J2ObjC vs JUniversal: What are the differences?
What is J2ObjC? Java to iOS Objective-C translation tool and runtime used by Google Inbox to share 70% of its code across Android, iOS, and Web. J2ObjC is an open-source command-line tool from Google that translates Java code to Objective-C for the iOS (iPhone/iPad) platform. This tool enables Java code to be part of an iOS application's build, as no editing of the generated files is necessary. The goal is to write an app's non-UI code (such as data access, or application logic) in Java, which is then shared by web apps (using GWT), Android apps, and iOS apps.
What is JUniversal? A new, Java-based approach to cross-platform mobile apps (used by Google Inbox and Google Spreadsheets). The vision of JUniversal came from some guys at Nokia who possess considerable expertise both in Java and in building cross-platform apps. They built this tool to provide an elegant way to translate source code and make it useful across multiple platforms. JUniversal offers you the freedom to write your shared code in Java and then translate it to C# (available now) or to C++/Objective C++ (coming soon). You can also combine JUniversal with Google’s j2objc translator to translate Java to Objective-C for iOS.
J2ObjC and JUniversal can be categorized as "Cross-Platform Mobile Development" tools.
J2ObjC and JUniversal are both open source tools. It seems that J2ObjC with 5.47K GitHub stars and 771 forks on GitHub has more adoption than JUniversal with 132 GitHub stars and 22 GitHub forks.
What is J2ObjC?
What is JUniversal?
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Why do developers choose JUniversal?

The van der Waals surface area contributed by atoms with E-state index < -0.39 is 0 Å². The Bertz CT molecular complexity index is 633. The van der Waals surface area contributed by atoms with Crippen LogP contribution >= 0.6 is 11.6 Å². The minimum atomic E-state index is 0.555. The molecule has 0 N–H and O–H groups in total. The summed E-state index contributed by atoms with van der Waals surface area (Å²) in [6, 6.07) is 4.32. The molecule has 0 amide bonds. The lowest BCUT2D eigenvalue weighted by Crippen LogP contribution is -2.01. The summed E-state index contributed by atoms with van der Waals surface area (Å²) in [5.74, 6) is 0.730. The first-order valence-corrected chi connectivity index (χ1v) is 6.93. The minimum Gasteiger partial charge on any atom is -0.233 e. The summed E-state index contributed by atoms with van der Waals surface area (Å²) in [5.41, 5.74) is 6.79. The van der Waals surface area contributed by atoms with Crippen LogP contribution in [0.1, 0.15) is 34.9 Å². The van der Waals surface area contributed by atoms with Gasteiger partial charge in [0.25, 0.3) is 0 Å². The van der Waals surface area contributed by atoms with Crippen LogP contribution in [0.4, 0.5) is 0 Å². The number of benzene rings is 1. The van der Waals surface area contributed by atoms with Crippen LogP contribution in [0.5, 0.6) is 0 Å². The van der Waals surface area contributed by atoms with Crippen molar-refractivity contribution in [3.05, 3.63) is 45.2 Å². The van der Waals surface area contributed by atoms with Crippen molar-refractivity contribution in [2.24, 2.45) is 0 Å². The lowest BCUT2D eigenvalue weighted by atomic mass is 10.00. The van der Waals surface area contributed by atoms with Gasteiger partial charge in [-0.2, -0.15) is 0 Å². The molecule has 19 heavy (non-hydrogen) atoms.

What are the cons of using J2ObjC?
What are the cons of using JUniversal?
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This is one of the most amazing open source projects out there. Tom and Kieth do an amazing job working with the developer community and quickly responding to questions and concerns. I was blown away by how solid the ported code was. What a life-saver and a ridiculously awesome tool.
Comment from HackerNews (https://news.ycombinator.com/item?id=8998736)
This is how Google Inbox and Google Spreadsheets works. See the slides from my recently produced GWT Create Session (http://t.co/ZvoaHxCoZT). J2ObjC slide deck here (https://docs.google.com/presentation/d/1mW_Plm5jAygELf7qjVK7...) Videos of the conference will be online soon.
Prior to that, some 20% Googlers also produced the PlayN library (https://github.com/threerings/playn) This was taken over by Michael Bayne who added an iOS backend by Bytecode -> IKVM -> Mono conversion. I beleive j2objc and RoboVM backends exist now as well.
The major benefit of the j2objc approach is the avoidance of GC in favor of ARC, the conversion of message-sends into C-method calls when possible, and integration with existing iOS toolchain.
When we started, it seemed like an iffy idea, but after developing a product delivered to millions of users on a high volume site (gmail) that has 70% code sharing, and being able to simultaneously develop, test, and deploy across the platforms reasonably efficiently, a lot of skeptics have become converts to the concept.
We use J2Objc and GWT to provide a shared library of cross-platform code that is used on all our client platforms (Android, iOS and the web) and even in the backend.